Bartlett took a huge step toward getting its satellite campus of the Tennessee College of Applied Technology last Tuesday when the board approved a letter of intent to buy 13 acres of property for future construction of the campus.
Scott Quiseng has agreed to sell the acreage for $375,000. It is in two adjacent parcels southwest of the intersection of Yale Road and Brother Boulevard, and this land is across the street from the corporate park. The purchase has a due diligence period of 90 days.
The city will give the land to the Tennessee Board of Regents and make other investments for a total contribution of $1 million, according to Mark Brown, Bartlett’s chief administrative officer.
The campus will support a new medical device institute focused on developing journey worker machinists and people with other key skill sets who are needed to support the growth of the area’s 47+ medical device companies.
The land purchase adds to the millions in funding already in place for the project. Current funding lined up for the Bartlett TCAT campus includes:
- An $11.5 million investment from the Tennessee Board of Regents.
- $4 million from a grant related to Gov. Bill Haslam’s Drive campaign, which has the goal of equipping at least 55 percent of the state’s students with a college degree or certificate by 2025. Sen. Mark Norris (R-Collierville) worked toward this grant for more than a year, working in concert with the Greater Memphis Medical Device Council, the city of Bartlett and the Bartlett Area Chamber of Commerce. He said this TCAT expansion is a huge step to close the skills gap in the industry.
- A $1 million Gene Haas Foundation grant.
- The $1 million from the City of Bartlett, which includes the land purchase and other contributions.
Editor’s note: A $6 million grant previously reported as being associated with this grant is not related; it is a separate Department of Labor grant for work force development.
In an earlier story about the pending TCAT campus, Norris commented, “Shelby County is home to more medical device manufacturers and suppliers than almost any county in the United States.”
He said the medical device industry is Tennessee’s largest exporter, responsible for 17,000 local jobs. It contributes $2.6 billion to the economy and some $46 million in annual revenues to state and local governments.
Driving toward the goal of this TCAT expansion began with the GMMDC, which was created in 2014, Norris said. He spoke with the organization in October 2015 as the grant process gathered momentum.
He also pointed to the huge leap that Bartlett High School took in the fall of 2016 to get students as young as high-school age deeply interested in the medical device career track: The school invested about $400,000 in a brand-new machine tool technology lab, unveiled Oct. 17. The funding came from TCAT, the Tennessee Board of Regents and a state bill that recently passed.
The board also approved the site plan contract for a Youth Villages Boy’s Residential Treatment Center. This will be an expansion of the existing Bartlett campus. The developer, Youth Villages, will pay $50,482.90 in city fees. The bond is set at $186,453.33.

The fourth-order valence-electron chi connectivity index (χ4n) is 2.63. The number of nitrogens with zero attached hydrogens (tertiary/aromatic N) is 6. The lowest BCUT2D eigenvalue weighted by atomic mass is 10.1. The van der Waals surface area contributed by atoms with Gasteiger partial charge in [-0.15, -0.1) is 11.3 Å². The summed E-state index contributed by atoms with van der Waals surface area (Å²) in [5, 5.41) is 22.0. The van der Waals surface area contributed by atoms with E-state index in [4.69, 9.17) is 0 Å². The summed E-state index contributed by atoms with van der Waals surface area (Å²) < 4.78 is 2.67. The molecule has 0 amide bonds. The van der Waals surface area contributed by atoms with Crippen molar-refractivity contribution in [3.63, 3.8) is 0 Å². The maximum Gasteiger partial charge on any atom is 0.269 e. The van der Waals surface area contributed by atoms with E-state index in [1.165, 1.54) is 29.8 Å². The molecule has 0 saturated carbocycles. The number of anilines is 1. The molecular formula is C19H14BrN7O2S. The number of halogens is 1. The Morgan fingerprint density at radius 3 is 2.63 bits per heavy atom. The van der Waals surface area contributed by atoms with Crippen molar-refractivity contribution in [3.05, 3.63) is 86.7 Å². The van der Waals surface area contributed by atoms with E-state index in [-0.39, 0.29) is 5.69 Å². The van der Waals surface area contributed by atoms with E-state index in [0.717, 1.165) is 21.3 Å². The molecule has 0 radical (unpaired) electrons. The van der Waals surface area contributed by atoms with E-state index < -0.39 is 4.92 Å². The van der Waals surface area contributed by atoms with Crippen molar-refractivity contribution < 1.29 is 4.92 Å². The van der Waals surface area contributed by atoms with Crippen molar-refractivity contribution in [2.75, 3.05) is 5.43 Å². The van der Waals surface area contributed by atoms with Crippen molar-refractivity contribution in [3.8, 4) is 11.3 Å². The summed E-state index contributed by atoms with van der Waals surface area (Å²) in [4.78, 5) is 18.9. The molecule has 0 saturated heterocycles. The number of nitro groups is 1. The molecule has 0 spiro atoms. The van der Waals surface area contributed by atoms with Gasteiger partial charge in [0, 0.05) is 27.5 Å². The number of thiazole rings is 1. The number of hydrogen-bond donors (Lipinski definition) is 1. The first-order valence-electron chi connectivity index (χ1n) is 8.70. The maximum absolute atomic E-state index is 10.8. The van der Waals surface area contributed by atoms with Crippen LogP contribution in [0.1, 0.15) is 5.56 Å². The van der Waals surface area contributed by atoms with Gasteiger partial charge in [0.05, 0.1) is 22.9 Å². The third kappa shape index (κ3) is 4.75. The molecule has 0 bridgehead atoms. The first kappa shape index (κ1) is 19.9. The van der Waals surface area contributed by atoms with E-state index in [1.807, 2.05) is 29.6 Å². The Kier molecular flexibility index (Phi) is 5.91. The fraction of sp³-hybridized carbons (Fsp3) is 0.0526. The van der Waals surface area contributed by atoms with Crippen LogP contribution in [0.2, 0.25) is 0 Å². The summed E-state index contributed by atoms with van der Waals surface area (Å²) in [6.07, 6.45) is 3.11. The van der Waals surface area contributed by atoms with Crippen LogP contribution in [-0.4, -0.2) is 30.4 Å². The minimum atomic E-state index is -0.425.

Other board actions
In other business, the board:
- Accepted the lowest bid to replace the Ardie Road Water Plant dehumidifier. The bid went to National HVAC Service at a cost of $105,765, plus a contingency amount of $9,235, for a total cost of $115,000.
- Accepted the lowest bid for renovating the city’s tennis courts at Madison Byrd Park and W.J. Freeman Park. The bid went to Dana Freeman Construction Inc. in the amount of $80,000 for the base bid and $15,000 for the alternate bid, for a total cost of $95,000.
- Amended the FY2017 operating budget to appropriate $50,400 for education incentive pay for Fire Department personnel. The State of Tennessee Commission on Fire Fighting has approved the 2017 Education Incentive Pay for eligible Bartlett Fire Department personnel, and the city has received that $50,400 in funding. A budget amendment was needed to add those funds to the budget.
- Accepted the lowest bid for a fuel lube truck (a service vehicle that provides mobile support when a city vehicle needs a tire change, fuel, oil, transmission fluids, etc. before it can come back to the city’s shop). The bid went to Ford of Murfreesboro at a cost of $123,923.
- Accepted the lowest qualified bid for an animal control truck. The bid went to AutoNation at a cost of $37,938.56.
- Accepted the lowest bid for a super cab 4×4 pickup truck for the city’s Engineering Department. The bid went to Ford of Murfreesboro at a cost of $25,767.
- Approved renewal of the annual service agreement with Accela for meeting agenda and recording software. The cost is $18,135.22. The agreement runs from June 1, 2017, to May 31, 2018.
- Authorized the purchase of a right-of-way tract from Robert and Theresa Graue for the widening of Old Brownsville Road. The cost is $16,550.
- Passed a routine resolution to request the unclaimed balance of accounts remitted to the state treasurer under the Unclaimed Property Act.
- Granted a special event permit for the Brunswick Farms neighborhood garage sale. The event will be 7 a.m.-2 p.m. April 29 in the Brunswick Farms Subdivision with a rain date of May 6.
- Appointed and reappointed members to the city’s boards and commissions. See the separate story in this issue for details.